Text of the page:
Typically journalists are reporting on tax credits for other industries. Should news organizations make a case for one of their own?
Yes, this might sound like it comes at a strange time, as trust in the media is waning. But I think that’s a good reason why: we need to incentivize and instill trust.
In the U.S. tax code (and others), there are straightforward deductions for anyone’s business expenses, including reporters, but I’m imagining something more. This could be a payroll tax credit, rather than any direct distribution, so this is an indirect subsidy of a public good, rather than a direct government intervention. A payroll tax credit would essentially subsidize a news organization’s investment in information gatherers, making them cheaper than other roles in the organization.
Consider that 28 percent of budgeted 2018 payroll expenses for our small news organization that goes toward our newsroom. We’re putting 28% of our payroll toward a public good, professionally verifying freely available information. On the other hand, that means we’re a small business in which nearly a third of our staff cannot be ethically aligned too closely to our actual revenue-generating operations. Talk to a small business owner in any other industry: they’ll tell you just how insane that sounds. It’s similar (or more stark) elsewhere, including the big digital brands of today, all of whom missed financial projections in 2017 — including Buzzfeed, which just had a fascinating town hall in its independent newsroom live-tweeted its all-hands meeting raising the ire of fans enough to likely cause some brand damage.
My fear is despite some thrilling tests, since we are still very much in the first proper generation of commercially-funded web-based newsrooms. That experiment is still on-going — and I still worry for the outcome.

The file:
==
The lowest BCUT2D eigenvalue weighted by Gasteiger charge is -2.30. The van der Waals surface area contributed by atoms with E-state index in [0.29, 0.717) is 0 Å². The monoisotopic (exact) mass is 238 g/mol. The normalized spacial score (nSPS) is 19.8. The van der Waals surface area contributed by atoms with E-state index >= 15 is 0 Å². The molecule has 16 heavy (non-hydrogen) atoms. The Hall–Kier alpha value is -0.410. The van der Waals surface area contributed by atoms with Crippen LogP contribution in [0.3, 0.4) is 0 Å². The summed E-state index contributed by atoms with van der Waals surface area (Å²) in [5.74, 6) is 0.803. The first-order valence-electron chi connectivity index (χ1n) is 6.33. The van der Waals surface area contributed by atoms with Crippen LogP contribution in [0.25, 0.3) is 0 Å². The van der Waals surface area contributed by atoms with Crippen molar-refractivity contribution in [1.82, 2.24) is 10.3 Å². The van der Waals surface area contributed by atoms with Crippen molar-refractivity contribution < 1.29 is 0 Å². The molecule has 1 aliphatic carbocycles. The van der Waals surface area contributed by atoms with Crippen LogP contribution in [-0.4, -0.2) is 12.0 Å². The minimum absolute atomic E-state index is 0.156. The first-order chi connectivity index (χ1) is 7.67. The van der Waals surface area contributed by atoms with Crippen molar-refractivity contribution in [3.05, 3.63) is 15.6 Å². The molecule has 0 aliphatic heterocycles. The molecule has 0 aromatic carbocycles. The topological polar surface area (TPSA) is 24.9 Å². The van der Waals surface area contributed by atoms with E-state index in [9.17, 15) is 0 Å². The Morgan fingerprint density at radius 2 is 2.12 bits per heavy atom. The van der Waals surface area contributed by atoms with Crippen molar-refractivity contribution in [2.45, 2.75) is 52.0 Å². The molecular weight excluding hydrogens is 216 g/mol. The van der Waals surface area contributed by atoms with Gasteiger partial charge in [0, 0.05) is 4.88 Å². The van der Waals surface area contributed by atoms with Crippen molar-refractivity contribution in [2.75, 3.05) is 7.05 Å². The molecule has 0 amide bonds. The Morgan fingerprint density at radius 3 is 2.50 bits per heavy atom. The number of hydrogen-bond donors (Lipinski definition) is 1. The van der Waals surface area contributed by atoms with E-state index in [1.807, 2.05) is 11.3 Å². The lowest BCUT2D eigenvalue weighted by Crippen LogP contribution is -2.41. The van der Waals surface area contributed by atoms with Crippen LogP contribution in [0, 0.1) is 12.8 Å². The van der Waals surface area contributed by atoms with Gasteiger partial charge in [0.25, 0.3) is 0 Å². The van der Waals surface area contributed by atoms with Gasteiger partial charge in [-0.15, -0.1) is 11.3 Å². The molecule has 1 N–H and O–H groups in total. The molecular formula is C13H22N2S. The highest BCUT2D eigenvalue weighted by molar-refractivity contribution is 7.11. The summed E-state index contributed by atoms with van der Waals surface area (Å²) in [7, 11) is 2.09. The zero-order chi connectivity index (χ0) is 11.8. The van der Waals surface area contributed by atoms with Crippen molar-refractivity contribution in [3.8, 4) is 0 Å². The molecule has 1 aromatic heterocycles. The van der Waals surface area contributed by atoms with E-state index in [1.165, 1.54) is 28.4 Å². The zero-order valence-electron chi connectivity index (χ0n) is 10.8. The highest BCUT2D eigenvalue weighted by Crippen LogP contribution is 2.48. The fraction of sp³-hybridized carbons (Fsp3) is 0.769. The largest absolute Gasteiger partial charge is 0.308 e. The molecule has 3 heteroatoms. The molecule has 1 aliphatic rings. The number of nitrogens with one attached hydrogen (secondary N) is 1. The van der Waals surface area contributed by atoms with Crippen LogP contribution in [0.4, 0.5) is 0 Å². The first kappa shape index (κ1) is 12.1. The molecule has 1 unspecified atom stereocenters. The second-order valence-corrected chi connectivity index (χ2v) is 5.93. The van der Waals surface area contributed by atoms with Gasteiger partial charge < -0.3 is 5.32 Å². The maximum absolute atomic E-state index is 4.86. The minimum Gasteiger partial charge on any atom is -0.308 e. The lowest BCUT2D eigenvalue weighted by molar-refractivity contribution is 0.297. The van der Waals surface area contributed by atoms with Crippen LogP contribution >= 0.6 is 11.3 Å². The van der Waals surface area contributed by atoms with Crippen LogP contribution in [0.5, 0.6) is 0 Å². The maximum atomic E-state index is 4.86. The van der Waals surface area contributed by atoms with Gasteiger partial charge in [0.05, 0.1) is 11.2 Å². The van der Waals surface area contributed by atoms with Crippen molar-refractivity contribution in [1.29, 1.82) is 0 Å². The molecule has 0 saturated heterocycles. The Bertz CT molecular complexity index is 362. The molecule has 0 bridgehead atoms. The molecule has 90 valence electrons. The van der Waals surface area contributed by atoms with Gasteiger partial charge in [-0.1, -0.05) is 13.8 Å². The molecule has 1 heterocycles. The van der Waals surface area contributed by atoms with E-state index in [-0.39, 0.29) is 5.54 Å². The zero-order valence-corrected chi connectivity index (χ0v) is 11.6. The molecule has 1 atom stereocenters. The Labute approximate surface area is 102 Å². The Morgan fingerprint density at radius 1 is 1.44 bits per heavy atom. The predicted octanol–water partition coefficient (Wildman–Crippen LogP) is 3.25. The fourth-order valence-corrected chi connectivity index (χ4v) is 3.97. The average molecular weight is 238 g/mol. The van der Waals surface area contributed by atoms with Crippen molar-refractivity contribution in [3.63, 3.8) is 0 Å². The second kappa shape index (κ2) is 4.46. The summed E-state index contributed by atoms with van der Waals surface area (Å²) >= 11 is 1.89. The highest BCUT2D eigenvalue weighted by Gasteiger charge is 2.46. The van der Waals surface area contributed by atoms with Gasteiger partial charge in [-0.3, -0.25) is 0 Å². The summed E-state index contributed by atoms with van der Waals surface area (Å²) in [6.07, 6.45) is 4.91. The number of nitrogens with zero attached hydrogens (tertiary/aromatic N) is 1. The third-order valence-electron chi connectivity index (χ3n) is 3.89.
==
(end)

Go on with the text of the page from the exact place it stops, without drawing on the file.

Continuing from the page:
I, too, have enthusiasm for nonprofit journalism, expecting it focuses on the deepest and most intractable kinds of work. But if we listen to our friends in existing nonprofit causes, we know there’s an overwhelming perspective that there are already too many damn nonprofits.
The future I want is that there are cornerstone nonprofit journalism that focus on investigations in both global, national and local settings and that many niches and perspectives are covered by a healthy and robust marketplace of commercially (and community) supported for-profit news organizations that contribute journalism to their audiences. Often, there would be collaboration between newsrooms, particularly between nonprofit and for-profit, or those with various audiences.
In all forms, taxes are incentives. A tax credit could bolster a commitment to doing public interest journalism — or even simply consistently productive work.
Digital media brands with journalism DNA, in my experience, are often led by people who want to pursue something that delivers genuine public good — eschewing pay-per-click payment schemes. But commercial news organizations with independent newsrooms are giving considerable public good, which we want to maintain.
It could be a vehicle for encouraging public interest journalism. Perhaps a percentage of someone’s published work might have to meet some agreed upon industry standards.